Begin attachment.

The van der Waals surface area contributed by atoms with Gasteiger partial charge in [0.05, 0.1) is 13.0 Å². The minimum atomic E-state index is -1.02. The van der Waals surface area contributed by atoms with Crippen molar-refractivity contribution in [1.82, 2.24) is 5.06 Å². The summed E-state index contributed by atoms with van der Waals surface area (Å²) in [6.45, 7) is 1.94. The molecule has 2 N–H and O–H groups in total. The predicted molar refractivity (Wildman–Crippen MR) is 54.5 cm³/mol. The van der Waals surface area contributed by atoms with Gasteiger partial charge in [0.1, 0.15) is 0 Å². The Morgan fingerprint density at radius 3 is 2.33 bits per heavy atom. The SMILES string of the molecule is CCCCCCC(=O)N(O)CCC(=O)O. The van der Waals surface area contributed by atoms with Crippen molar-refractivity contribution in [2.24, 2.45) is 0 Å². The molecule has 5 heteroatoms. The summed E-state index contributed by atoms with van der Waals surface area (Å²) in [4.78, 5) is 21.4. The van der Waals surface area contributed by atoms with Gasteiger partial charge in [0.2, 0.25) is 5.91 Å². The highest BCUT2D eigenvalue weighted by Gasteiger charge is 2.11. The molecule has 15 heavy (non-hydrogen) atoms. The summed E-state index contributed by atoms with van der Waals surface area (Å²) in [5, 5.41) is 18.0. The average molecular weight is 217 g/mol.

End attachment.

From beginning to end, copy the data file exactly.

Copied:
The van der Waals surface area contributed by atoms with Gasteiger partial charge in [0.05, 0.1) is 13.0 Å². The minimum atomic E-state index is -1.02. The van der Waals surface area contributed by atoms with Crippen molar-refractivity contribution in [1.82, 2.24) is 5.06 Å². The summed E-state index contributed by atoms with van der Waals surface area (Å²) in [6.45, 7) is 1.94. The molecule has 2 N–H and O–H groups in total. The predicted molar refractivity (Wildman–Crippen MR) is 54.5 cm³/mol. The van der Waals surface area contributed by atoms with Gasteiger partial charge in [0.1, 0.15) is 0 Å². The Morgan fingerprint density at radius 3 is 2.33 bits per heavy atom. The SMILES string of the molecule is CCCCCCC(=O)N(O)CCC(=O)O. The van der Waals surface area contributed by atoms with Crippen molar-refractivity contribution in [2.24, 2.45) is 0 Å². The molecule has 5 heteroatoms. The summed E-state index contributed by atoms with van der Waals surface area (Å²) in [4.78, 5) is 21.4. The van der Waals surface area contributed by atoms with Gasteiger partial charge in [0.2, 0.25) is 5.91 Å². The highest BCUT2D eigenvalue weighted by Gasteiger charge is 2.11. The molecule has 15 heavy (non-hydrogen) atoms. The summed E-state index contributed by atoms with van der Waals surface area (Å²) in [5, 5.41) is 18.0. The average molecular weight is 217 g/mol.